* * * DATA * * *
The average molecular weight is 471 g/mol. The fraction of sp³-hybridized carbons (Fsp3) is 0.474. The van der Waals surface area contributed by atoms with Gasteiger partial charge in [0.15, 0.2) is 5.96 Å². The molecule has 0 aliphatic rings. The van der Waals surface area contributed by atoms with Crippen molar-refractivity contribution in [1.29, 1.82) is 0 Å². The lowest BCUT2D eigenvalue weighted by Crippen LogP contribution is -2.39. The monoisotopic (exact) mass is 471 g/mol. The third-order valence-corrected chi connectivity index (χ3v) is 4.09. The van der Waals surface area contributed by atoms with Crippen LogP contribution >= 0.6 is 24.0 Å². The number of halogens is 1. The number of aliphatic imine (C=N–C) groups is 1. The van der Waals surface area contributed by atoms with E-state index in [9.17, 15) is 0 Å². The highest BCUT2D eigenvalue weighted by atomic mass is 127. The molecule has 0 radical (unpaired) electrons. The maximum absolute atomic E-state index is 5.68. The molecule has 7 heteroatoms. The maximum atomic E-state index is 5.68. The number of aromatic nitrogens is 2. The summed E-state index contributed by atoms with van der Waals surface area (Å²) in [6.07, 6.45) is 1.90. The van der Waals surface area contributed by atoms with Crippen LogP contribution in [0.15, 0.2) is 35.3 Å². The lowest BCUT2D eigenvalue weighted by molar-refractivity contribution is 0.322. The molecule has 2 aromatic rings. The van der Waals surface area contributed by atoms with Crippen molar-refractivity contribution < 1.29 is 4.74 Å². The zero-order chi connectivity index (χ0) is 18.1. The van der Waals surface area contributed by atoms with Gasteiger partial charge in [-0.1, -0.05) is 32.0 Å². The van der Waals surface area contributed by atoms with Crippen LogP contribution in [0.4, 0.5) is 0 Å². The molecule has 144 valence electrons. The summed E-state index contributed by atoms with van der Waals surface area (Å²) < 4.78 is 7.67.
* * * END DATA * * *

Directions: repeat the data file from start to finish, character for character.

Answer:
The average molecular weight is 471 g/mol. The fraction of sp³-hybridized carbons (Fsp3) is 0.474. The van der Waals surface area contributed by atoms with Gasteiger partial charge in [0.15, 0.2) is 5.96 Å². The molecule has 0 aliphatic rings. The van der Waals surface area contributed by atoms with Crippen molar-refractivity contribution in [1.29, 1.82) is 0 Å². The lowest BCUT2D eigenvalue weighted by Crippen LogP contribution is -2.39. The monoisotopic (exact) mass is 471 g/mol. The third-order valence-corrected chi connectivity index (χ3v) is 4.09. The van der Waals surface area contributed by atoms with Crippen LogP contribution >= 0.6 is 24.0 Å². The number of halogens is 1. The number of aliphatic imine (C=N–C) groups is 1. The van der Waals surface area contributed by atoms with E-state index in [9.17, 15) is 0 Å². The highest BCUT2D eigenvalue weighted by atomic mass is 127. The molecule has 0 radical (unpaired) electrons. The maximum absolute atomic E-state index is 5.68. The molecule has 7 heteroatoms. The maximum atomic E-state index is 5.68. The number of aromatic nitrogens is 2. The summed E-state index contributed by atoms with van der Waals surface area (Å²) in [6.07, 6.45) is 1.90. The van der Waals surface area contributed by atoms with Crippen LogP contribution in [0.15, 0.2) is 35.3 Å². The lowest BCUT2D eigenvalue weighted by molar-refractivity contribution is 0.322. The molecule has 2 aromatic rings. The van der Waals surface area contributed by atoms with Crippen molar-refractivity contribution < 1.29 is 4.74 Å². The zero-order chi connectivity index (χ0) is 18.1. The van der Waals surface area contributed by atoms with Gasteiger partial charge in [-0.1, -0.05) is 32.0 Å². The van der Waals surface area contributed by atoms with Crippen LogP contribution in [0.4, 0.5) is 0 Å². The molecule has 144 valence electrons. The summed E-state index contributed by atoms with van der Waals surface area (Å²) < 4.78 is 7.67.